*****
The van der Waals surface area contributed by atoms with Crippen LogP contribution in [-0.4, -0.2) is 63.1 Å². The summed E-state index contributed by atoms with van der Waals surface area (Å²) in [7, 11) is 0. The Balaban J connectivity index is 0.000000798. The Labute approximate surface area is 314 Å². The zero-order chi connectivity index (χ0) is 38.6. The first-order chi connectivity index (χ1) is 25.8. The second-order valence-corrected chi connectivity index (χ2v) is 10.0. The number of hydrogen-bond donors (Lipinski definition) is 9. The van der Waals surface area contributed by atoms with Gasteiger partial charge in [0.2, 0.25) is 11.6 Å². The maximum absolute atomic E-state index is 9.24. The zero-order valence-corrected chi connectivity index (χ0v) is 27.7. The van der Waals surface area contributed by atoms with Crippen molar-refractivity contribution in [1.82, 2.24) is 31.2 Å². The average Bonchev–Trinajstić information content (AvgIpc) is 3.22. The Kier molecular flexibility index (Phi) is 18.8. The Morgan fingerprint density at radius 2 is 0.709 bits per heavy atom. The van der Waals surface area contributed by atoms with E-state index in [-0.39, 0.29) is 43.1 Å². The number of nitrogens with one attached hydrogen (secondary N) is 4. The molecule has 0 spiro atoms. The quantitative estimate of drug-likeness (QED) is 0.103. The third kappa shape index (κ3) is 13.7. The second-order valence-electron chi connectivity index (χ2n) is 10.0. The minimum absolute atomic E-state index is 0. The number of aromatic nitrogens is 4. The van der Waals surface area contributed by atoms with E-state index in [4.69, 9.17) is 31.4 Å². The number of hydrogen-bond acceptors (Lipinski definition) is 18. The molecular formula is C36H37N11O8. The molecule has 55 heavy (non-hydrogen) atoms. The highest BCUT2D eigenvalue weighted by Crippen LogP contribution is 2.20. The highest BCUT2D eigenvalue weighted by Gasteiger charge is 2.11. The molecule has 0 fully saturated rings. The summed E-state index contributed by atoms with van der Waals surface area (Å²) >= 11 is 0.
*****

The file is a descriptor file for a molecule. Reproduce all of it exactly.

The van der Waals surface area contributed by atoms with Crippen LogP contribution in [-0.4, -0.2) is 63.1 Å². The summed E-state index contributed by atoms with van der Waals surface area (Å²) in [7, 11) is 0. The Balaban J connectivity index is 0.000000798. The Labute approximate surface area is 314 Å². The zero-order chi connectivity index (χ0) is 38.6. The first-order chi connectivity index (χ1) is 25.8. The second-order valence-corrected chi connectivity index (χ2v) is 10.0. The number of hydrogen-bond donors (Lipinski definition) is 9. The van der Waals surface area contributed by atoms with Gasteiger partial charge in [0.2, 0.25) is 11.6 Å². The maximum absolute atomic E-state index is 9.24. The zero-order valence-corrected chi connectivity index (χ0v) is 27.7. The van der Waals surface area contributed by atoms with Crippen molar-refractivity contribution in [1.82, 2.24) is 31.2 Å². The average Bonchev–Trinajstić information content (AvgIpc) is 3.22. The Kier molecular flexibility index (Phi) is 18.8. The Morgan fingerprint density at radius 2 is 0.709 bits per heavy atom. The van der Waals surface area contributed by atoms with E-state index in [-0.39, 0.29) is 43.1 Å². The number of nitrogens with one attached hydrogen (secondary N) is 4. The molecule has 0 spiro atoms. The quantitative estimate of drug-likeness (QED) is 0.103. The third kappa shape index (κ3) is 13.7. The second-order valence-electron chi connectivity index (χ2n) is 10.0. The minimum absolute atomic E-state index is 0. The number of aromatic nitrogens is 4. The van der Waals surface area contributed by atoms with E-state index in [4.69, 9.17) is 31.4 Å². The number of hydrogen-bond acceptors (Lipinski definition) is 18. The molecular formula is C36H37N11O8. The molecule has 55 heavy (non-hydrogen) atoms. The highest BCUT2D eigenvalue weighted by Crippen LogP contribution is 2.20. The highest BCUT2D eigenvalue weighted by Gasteiger charge is 2.11. The molecule has 0 fully saturated rings. The summed E-state index contributed by atoms with van der Waals surface area (Å²) >= 11 is 0.